What is Quality Control?
Why is a Quality Control Program Important?
Nuclear Medicine Gamma Cameras and PET Scanners are sophisticated instruments that require comprehensive performance monitoring. Routine Quality Control is recognized by the Nuclear Medicine Professional Community as vital to the proper functioning of the device and vital to assure the integrity of the diagnostic images produced. Many governmental and professional bodies have provided recommendations on testing procedures and testing frequency to be included in an effective Gamma Camera Quality Control Program.
One part of patient care, an important part that is often overlooked, is a commitment to the performance and monitoring of a Nuclear Medicine Gamma Camera or PET Scanner Quality Control Program.
A Quality Control Program must meet several criteria to be effective, among which are:
The proper tests must be performed regularly and reproducibly by an experienced individual capable of detecting minor problems and taking corrective actions. These tests assure the proper calibration and functioning of the cameras used in diagnostic imaging procedures. Too often in today’s busy clinical settings, quality control procedures are not performed or are performed without adequate knowledge of the expected results or appropriate corrective actions.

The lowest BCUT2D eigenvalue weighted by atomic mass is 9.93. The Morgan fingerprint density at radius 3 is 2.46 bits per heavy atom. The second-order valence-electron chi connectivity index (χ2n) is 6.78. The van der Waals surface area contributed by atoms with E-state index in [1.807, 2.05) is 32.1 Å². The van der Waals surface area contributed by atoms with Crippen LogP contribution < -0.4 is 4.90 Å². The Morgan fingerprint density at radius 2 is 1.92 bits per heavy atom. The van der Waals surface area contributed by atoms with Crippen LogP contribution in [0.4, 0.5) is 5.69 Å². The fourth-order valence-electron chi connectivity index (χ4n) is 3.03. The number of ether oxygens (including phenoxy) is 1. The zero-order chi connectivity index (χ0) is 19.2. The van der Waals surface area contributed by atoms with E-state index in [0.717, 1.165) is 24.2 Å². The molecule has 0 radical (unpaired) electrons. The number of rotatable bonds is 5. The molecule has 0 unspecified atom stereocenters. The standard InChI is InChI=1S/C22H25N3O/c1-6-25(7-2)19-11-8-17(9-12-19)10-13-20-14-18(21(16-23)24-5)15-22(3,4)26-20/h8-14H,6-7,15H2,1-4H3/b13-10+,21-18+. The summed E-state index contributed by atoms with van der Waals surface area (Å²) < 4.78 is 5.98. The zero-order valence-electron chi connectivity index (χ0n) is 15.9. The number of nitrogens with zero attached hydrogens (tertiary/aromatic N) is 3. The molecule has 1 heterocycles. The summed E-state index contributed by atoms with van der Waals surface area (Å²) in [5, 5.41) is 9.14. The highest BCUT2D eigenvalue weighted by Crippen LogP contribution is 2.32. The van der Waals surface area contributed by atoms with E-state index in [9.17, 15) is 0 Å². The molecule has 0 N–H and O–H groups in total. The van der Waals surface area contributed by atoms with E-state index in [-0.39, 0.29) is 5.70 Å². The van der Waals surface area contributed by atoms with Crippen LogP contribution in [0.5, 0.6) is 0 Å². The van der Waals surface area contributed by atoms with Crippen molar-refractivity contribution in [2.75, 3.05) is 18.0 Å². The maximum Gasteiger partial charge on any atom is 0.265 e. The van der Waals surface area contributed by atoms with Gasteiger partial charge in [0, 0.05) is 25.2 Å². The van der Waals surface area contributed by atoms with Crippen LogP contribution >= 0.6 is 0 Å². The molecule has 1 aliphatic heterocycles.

The proper techniques and equipment must be used. A Quality control program should follow NEMA Standards and other standards that are recognized by the Nuclear Medicine Community. Improper testing procedures, phantoms or evaluation may invalidate the results and render a Quality Control Program ineffective.
The results must be monitored, analyzed and documented. The testing procedure reports must summarize the performance of the gamma cameras, summaries which include highlighting any problems or negative trends. The reports must also facilitate proactive maintenance of an Institution’s assets. A well monitored and documented program is not only crucial to providing excellent patient care, but would be valuable in demonstrating, to accreditation bodies (JCAHO) or internal quality monitoring committees, an Institutions dedication to quality assurance. A solid, documented Quality Control Program would also be valuable in defending against malpractice litigation. A Quality Control Program that is not documented is one that is considered not performed. Performing Quality Control tests without proper and through analysis is no better than performing no testing at all.
An effective Gamma Camera / PET Scanner Quality Control Program is one that meets or exceeds the requirements, and assures that the diagnostic images are free of camera based artifacts. The tests must be performed in a consistent, high quality manner, which yields consistent results for trending analysis and are not subject to variations based on different operators or protocols.